top of page

10 of Earth - Boffin's Bower

with Silas Wegg & Vincent Venus


Nicodemus 'Noddy' Boffin aka The Golden Dustman;

Silas Wegg; Vincent Venus; Henrietta Boffin.

Roman à Clef:

Henry Dodds; J. Willis.


Our Mutual Friend

      Boffin's Bower is the name for the fine house off Cavendish Square, inherited by the servant Boffin from his recently deceased employer, the rich miser Old Harmon. On the land surrounding Boffin's Bower is heaped mountains of dust – Victorian London ran on coal, the average home burning 11 tons of coal annually. The resulting ash and trash were collected by dustmen who dumped this lucrative refuse in dust heaps owned by wealthy contractors. There, workers known as sifters, up to their waists in dust, rummaged through the piles which were mixed with street sweepings, separating the fine dust to be sold as fertilizer. The coarser dust, mixed with clay, was sold to make bricks. Other objects discovered in the dust were sold for profit, such as rags, bones, and scraps of metal.


 The terms of the miser's will see his dust estate devolve on the Boffins at the presumed death of his only son, John Harmon. The Boffins are good-natured people who take into their home John Harmon's disenfranchised fiancé Bella Wilfer as well as John Harmon himself, now going by the alias John Rokesmith and hired as confidential secretary to Mr. Boffin at no salary. With no children of their own, Mrs. Boffin arranges to adopt the orphaned great-grandson of the poor child-minder, Betty Higden, but the child dies before this can happen.


 Noddy Boffin is an illiterate man concerned to fit his new image of the wealthy man. He hires the peg-legged ballad seller Silas Wegg as tutor, to read to him from books of history in order that he may gain worldliness, but Wegg it turns out is hardly more literate than he. Wegg is convinced something of inordinate value lies hidden within the heaps of dust and he determines to find it for himself. He befriends the taxidermist Vincent Venus, who has obtained Wegg's amputated leg and is willing to sell it back to Wegg for a price. Wegg, unsure what to call the item, refers to it in the 1st-person: “Am I still home?” This preoccupation with physical objects as agents of completion, mocked in the commodification and exchange of knowledge iterated in Boffin's self-edification and elsewhere in the novel [i.e.: Bradley Headstone and Charley Hexam], underscores a fundamental misplacement of value Our Mutual Friend is at pains to communicate. The most obvious and commonplace variant of this is money, illustrated by the Lammles and Veneerings as well as Bella Wilfer's monetary ambitions and Noddy Boffin's growing covetousness.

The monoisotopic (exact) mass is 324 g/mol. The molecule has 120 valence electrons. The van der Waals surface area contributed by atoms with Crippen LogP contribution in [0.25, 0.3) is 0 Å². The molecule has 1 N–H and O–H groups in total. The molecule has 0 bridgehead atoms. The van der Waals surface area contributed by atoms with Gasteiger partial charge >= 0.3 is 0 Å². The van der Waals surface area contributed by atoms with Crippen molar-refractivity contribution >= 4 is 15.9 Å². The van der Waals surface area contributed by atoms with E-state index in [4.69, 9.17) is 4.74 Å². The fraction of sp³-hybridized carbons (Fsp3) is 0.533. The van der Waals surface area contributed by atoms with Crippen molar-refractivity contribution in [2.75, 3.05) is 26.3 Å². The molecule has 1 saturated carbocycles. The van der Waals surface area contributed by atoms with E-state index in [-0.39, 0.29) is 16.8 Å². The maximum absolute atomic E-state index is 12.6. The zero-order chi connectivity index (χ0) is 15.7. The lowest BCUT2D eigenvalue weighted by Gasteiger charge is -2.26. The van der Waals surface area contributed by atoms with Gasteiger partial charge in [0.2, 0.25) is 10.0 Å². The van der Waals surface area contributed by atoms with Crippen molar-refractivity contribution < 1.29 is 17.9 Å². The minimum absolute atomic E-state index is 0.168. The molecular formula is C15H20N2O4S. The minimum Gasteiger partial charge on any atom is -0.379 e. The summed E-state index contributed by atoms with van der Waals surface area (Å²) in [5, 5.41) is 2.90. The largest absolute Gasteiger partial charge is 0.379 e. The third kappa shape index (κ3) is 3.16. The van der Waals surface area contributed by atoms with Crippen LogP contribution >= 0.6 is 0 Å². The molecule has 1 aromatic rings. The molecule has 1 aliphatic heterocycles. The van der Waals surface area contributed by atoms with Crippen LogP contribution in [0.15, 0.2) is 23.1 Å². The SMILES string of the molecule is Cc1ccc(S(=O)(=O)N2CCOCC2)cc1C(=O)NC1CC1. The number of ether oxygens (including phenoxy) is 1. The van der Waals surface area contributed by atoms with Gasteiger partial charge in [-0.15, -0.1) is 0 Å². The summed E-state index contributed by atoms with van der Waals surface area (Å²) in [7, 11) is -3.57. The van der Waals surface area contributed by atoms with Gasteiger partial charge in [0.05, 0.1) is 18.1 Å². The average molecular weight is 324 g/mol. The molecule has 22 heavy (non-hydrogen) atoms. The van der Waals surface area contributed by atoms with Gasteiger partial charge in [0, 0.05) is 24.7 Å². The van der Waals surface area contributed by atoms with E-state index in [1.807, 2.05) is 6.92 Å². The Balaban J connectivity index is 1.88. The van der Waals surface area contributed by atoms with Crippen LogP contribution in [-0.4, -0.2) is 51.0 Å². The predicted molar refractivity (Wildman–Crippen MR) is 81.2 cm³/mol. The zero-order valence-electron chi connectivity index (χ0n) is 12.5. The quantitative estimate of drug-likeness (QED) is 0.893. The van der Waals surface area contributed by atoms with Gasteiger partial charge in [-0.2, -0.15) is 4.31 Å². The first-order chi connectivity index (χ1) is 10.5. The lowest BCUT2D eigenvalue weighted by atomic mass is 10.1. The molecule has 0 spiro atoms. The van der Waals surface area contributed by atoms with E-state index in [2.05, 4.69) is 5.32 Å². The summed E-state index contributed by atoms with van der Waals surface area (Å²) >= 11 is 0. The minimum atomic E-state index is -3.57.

When Wegg finds an old will of Old Harmon in the masses of dust, he endeavours to blackmail Mr. Boffin, thereby revealing he is a man lacking not only in appendages but in values. Similarly but in contradistinction, Mr. Boffin's imitation of his erstwhile employer, the miser Harmon, engenders a revaluation of property and probity in Bella Wilfer. And although she and her future husband John Harmon appear elsewhere in the Earth suit, their presence and ultimate union – a venture through potential harm to harmony – is implicit here in Boffin's Bower. For, in the end, the value of this or any book is not in its physicality, nor the rote recitation of its words, but in its intrinsic value. That is, its ability to edify, not its edifice - that which, when ashes return to ashes and dust to dust, remains invaluable.


 Noddy Boffin is loosely based on Henry Dodds, a London ploughboy who made his fortune sifting through Victorian rubbish. Vincent Venus is based on J. Willis, a taxidermist and articulator if bones. In 1870, the American abolitionist and labour movement activist Jenny Collins established Boffin's Bower, a social centre for working women in Boston, the name of which was lifted from Dickens' novel. Our Mutual Friend is the author's last completed book, and its association with the ultimate card of the Minors is not coincidental. Or, perhaps more accurately, it is coincidental in the way Dickens' conceived of coincidence, that is: real and happening all the time if only we care to see it, and a fundamental building block of existence. The dense lapidary structure of the novel is analogous to the dust heaps of Boffin's Bower, calling attention to Our Mutual Friend's language and artificiality, and standing as Dickens' rebuttal to Realism. From the filth and detritus of Victorian society, in the mutuality between cup and lip, Dickens salvaged and assayed what there was of true value and, akin to the miser Old Harmon, willed it to us.


Shorthand : Great inheritance – odd family – dirty trade – the stone the mason threw away – accumulated income – material wealth – jolly good fortune – unquestionable will – gratis help – bowery dowry – what's the word? - the world too much with us - concerns of legitimacy – the culmination – the value of value - the matter, sifted.

bottom of page